The third major problem is our national failure to value our rich and vulnerable ecosystems, which have suffered a truly appalling scale of destruction that may put the survival of some species at risk.

Not only have over 10 million hectares and over a billion animal lives been destroyed, but hundreds of millions in ecosystem services to our farmers and cities. This is why many critical scholars have called for an “ecological security” paradigm.

The only way to prevent this destruction is to stop fires spreading as soon as they start. When conditions are bad and resources scarce a triage approach that focuses on protecting human life and property makes sense.

However, if this nation can spend upwards of $17 billion on a strike fighter fleet bought as a hedge against a major power war, we can spend $500 million on a waterbombing fleet to deal with a threat as real and as serious as any this country has faced.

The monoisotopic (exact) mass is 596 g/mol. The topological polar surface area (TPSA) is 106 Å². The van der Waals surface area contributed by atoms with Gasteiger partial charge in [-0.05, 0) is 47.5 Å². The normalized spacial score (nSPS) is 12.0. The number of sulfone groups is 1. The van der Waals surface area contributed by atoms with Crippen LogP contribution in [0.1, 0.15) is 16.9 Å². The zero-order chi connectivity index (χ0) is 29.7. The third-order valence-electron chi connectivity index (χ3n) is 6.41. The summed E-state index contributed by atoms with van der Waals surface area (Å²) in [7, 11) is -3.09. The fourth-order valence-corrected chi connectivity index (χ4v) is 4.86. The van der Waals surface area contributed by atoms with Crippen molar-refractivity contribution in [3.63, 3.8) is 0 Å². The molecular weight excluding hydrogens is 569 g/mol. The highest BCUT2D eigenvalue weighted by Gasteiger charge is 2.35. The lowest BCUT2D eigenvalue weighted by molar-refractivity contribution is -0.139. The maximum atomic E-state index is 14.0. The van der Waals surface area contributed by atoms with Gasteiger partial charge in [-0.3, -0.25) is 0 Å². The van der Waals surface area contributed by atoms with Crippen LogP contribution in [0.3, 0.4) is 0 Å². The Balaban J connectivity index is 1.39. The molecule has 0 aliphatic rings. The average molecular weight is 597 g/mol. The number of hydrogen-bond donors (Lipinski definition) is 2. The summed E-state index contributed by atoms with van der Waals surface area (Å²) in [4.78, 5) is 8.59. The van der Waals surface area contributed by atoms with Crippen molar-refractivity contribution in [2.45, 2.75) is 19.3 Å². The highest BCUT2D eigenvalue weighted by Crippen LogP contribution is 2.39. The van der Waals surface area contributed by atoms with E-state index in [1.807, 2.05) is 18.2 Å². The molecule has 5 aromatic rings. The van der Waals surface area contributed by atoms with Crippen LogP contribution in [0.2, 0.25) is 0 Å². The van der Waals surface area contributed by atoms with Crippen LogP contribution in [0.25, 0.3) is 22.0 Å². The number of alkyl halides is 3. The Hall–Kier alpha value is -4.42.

On the worst days this capability may still be inadequate, but it is an investment we must make.

No-one is arguing that we should take our eye off white supremacist and Islamist terrorism, nuclear proliferation or other geostrategic threats. But continuing to downplay and short-change the vast threat to our natural heritage and security represented by fire and climate change would be a national betrayal.

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Anthony Burke

Anthony Burke is Professor of Environmental Politics and International Relations at the University of New South Wales, Canberra, and Convenor of its Environment and Governance Research Group.